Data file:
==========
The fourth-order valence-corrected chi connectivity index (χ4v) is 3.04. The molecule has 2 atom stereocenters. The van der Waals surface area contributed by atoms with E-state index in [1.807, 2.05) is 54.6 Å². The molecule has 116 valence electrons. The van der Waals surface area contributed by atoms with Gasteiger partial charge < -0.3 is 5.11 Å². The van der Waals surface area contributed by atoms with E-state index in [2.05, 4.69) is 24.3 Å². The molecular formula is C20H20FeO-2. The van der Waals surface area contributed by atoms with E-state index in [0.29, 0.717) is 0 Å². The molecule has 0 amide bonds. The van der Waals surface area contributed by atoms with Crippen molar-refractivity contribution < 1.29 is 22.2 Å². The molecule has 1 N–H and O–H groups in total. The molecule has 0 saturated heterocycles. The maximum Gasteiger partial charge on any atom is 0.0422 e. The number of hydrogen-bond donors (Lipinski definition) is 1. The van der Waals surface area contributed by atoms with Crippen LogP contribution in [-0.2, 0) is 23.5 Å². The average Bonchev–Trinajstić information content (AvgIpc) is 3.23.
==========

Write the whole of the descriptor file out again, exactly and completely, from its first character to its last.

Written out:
The fourth-order valence-corrected chi connectivity index (χ4v) is 3.04. The molecule has 2 atom stereocenters. The van der Waals surface area contributed by atoms with E-state index in [1.807, 2.05) is 54.6 Å². The molecule has 116 valence electrons. The van der Waals surface area contributed by atoms with Gasteiger partial charge < -0.3 is 5.11 Å². The van der Waals surface area contributed by atoms with E-state index in [2.05, 4.69) is 24.3 Å². The molecular formula is C20H20FeO-2. The van der Waals surface area contributed by atoms with E-state index in [0.29, 0.717) is 0 Å². The molecule has 0 amide bonds. The van der Waals surface area contributed by atoms with Crippen molar-refractivity contribution < 1.29 is 22.2 Å². The molecule has 1 N–H and O–H groups in total. The molecule has 0 saturated heterocycles. The maximum Gasteiger partial charge on any atom is 0.0422 e. The number of hydrogen-bond donors (Lipinski definition) is 1. The van der Waals surface area contributed by atoms with Crippen LogP contribution in [-0.2, 0) is 23.5 Å². The average Bonchev–Trinajstić information content (AvgIpc) is 3.23.